Digital Migration; business opportunities

Now that the earlier post has addressed the background of whole digital migration, it is better to explore opportunities. It is good to care about public good but if there is a way to benefit, I say take it.

For background, a digitised signal can allow for up to ten TV channels (standard definition) to be broadcast, and a single analogue channel would require the whole frequency.

So, what are these opportunities?

1. Software development

One of the things that media owners will have to do is provide content in an encoded way and develop algorithms that can provide more space for the content. The developers will have to come up with innovative ways to squeeze more content within a single channel.

Payment of content will be per megabit and therefore the winners will be the companies that can squeeze more content within a smaller space (in simple terms) Western immigrants are probably ready with proposals and it would be nice if Kenyan developers are well versed with this technology and can provide the services. For instance, media owners will be looking for ways to utilize the bandwidth and pay less like in cases where  a TV broadcaster can decide to increase the compression and quality of most of its TV channels for a particular event, so as to make some extra space available for a bandwidth-hungry High Definition  broadcast of that specific occasion.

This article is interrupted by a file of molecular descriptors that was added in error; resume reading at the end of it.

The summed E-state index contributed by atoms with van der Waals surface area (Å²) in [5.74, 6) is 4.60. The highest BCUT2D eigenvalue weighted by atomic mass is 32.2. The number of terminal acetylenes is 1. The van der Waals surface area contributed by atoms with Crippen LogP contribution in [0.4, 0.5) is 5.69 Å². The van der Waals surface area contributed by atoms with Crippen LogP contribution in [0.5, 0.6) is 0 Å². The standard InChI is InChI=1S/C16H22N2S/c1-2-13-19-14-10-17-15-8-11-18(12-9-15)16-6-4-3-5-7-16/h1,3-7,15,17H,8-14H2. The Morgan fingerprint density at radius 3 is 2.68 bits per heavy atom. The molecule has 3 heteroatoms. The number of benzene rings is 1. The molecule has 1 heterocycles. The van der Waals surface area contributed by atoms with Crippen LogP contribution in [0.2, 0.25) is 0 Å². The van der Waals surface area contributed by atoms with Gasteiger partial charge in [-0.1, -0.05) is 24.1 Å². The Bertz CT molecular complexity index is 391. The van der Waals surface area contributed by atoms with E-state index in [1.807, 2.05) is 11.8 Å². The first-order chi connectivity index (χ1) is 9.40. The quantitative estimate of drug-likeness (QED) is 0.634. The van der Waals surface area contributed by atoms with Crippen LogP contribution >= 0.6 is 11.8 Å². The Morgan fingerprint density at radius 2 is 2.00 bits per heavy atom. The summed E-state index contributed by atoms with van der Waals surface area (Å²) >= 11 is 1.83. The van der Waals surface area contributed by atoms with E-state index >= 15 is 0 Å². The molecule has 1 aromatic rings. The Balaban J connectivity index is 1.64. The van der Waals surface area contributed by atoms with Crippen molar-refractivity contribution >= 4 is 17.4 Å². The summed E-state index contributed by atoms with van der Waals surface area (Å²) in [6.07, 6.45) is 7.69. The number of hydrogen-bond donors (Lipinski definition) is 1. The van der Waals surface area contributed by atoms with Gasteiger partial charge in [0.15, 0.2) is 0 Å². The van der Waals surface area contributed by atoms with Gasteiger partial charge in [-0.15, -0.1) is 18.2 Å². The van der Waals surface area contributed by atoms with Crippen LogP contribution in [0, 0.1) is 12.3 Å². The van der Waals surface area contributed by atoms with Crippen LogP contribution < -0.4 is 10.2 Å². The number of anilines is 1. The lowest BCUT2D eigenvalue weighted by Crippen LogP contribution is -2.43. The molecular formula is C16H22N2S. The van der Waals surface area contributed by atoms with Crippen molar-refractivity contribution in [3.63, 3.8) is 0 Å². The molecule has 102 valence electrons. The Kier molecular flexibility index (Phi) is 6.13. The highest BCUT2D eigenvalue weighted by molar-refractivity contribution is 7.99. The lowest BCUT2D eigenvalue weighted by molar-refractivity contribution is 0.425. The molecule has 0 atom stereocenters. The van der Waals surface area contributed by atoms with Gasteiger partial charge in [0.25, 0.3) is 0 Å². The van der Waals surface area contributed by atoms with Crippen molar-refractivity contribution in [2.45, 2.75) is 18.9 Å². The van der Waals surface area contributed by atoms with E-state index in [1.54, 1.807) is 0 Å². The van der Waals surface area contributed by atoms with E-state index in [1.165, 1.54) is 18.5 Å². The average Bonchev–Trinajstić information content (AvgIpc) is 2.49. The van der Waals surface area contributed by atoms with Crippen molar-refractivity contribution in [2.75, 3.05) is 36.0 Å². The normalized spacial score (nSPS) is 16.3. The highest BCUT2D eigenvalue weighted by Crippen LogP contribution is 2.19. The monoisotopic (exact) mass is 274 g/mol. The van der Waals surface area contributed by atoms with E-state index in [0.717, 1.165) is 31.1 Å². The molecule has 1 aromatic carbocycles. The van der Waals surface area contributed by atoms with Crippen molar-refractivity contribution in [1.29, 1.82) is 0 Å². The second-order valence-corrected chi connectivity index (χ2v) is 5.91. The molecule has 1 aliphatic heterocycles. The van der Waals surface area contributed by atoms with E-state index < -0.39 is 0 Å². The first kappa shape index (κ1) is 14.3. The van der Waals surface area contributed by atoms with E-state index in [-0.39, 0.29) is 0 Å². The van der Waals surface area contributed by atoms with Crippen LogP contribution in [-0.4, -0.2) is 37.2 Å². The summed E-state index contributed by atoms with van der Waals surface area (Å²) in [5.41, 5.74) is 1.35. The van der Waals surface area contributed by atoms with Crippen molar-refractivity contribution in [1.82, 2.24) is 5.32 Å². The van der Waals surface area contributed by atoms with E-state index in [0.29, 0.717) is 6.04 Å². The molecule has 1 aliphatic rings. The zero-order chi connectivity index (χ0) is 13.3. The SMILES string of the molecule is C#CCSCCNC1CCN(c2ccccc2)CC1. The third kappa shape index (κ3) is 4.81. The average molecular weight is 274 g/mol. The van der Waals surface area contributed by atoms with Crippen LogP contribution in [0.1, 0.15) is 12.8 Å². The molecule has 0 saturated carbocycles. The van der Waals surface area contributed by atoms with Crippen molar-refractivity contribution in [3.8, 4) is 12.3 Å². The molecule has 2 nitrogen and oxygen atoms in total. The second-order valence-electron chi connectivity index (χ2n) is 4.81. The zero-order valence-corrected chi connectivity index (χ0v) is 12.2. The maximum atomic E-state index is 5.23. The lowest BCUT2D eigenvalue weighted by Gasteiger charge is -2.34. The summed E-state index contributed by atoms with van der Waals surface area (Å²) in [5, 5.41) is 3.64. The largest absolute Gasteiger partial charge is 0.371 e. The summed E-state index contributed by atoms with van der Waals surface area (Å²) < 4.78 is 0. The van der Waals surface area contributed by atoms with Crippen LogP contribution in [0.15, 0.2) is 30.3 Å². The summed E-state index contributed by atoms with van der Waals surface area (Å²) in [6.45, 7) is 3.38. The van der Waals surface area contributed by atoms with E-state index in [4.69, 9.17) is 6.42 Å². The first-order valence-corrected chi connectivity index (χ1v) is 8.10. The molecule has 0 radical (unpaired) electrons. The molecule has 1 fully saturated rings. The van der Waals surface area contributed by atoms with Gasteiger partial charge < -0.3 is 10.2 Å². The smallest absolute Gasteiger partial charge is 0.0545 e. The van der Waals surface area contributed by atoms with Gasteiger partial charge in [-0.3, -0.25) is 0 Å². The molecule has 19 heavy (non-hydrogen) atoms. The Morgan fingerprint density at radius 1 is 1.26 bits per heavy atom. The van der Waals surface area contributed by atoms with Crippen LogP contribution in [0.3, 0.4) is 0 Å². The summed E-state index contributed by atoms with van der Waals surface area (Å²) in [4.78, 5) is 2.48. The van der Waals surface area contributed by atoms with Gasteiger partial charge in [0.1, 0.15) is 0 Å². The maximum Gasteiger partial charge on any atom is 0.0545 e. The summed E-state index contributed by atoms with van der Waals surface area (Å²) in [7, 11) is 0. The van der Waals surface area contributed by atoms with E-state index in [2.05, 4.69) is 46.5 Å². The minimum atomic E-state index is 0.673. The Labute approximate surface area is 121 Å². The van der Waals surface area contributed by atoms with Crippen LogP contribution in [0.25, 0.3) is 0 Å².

Because this is business, media owners will be looking for innovative ways to deliver with low operational expenses. If you can deliver this, then you are in business.

2. Content generators/distributors

I have argued in a previous post that content will be the winner. There will be companies whose business is to produce content e.g community theatres, schools, etc You have a choice to either distribute or sell this content or you can give it to another company to distribute it for you, think of the middle men.

For instance, we could decide as a village to produce a cooking show, then sell it to either the media houses or through an intermediary. It will depend on capital outlay and negotiation skills. If your core business is production, you can leave distribution to other companies that have sharks and vulture like characters to maximize the profits.

Remember, CCK says 60% has to be local content, where do you think the media will get this content? Lets get to work 🙂

3. Media personalities, owners etc

If one digital frequency can hold 10 standard channels, think of how many TV personalities and media owners we can have. There will be job opportunities and an expansion of the sector.

Some channels will be regurgitating old content but if you have unique content, you will have advertisers because the content will be hyperlocal and targeted. Even counties will need people to run their stations.

4. Digital Dividend allocations

The analogue frequencies will be allocated and if we are not careful, this will go to the old cartels. It is important to get on board with CCK discussions, yes, they take them to Karen where there are no Matatus but we got to try.

It will be important for CCK to set aside free frequencies for rural services and you will not be allocated if you were never part of it. Remember history is written by the victors and if you are not there, you may never know how allocation was done.

5. Renting old media masts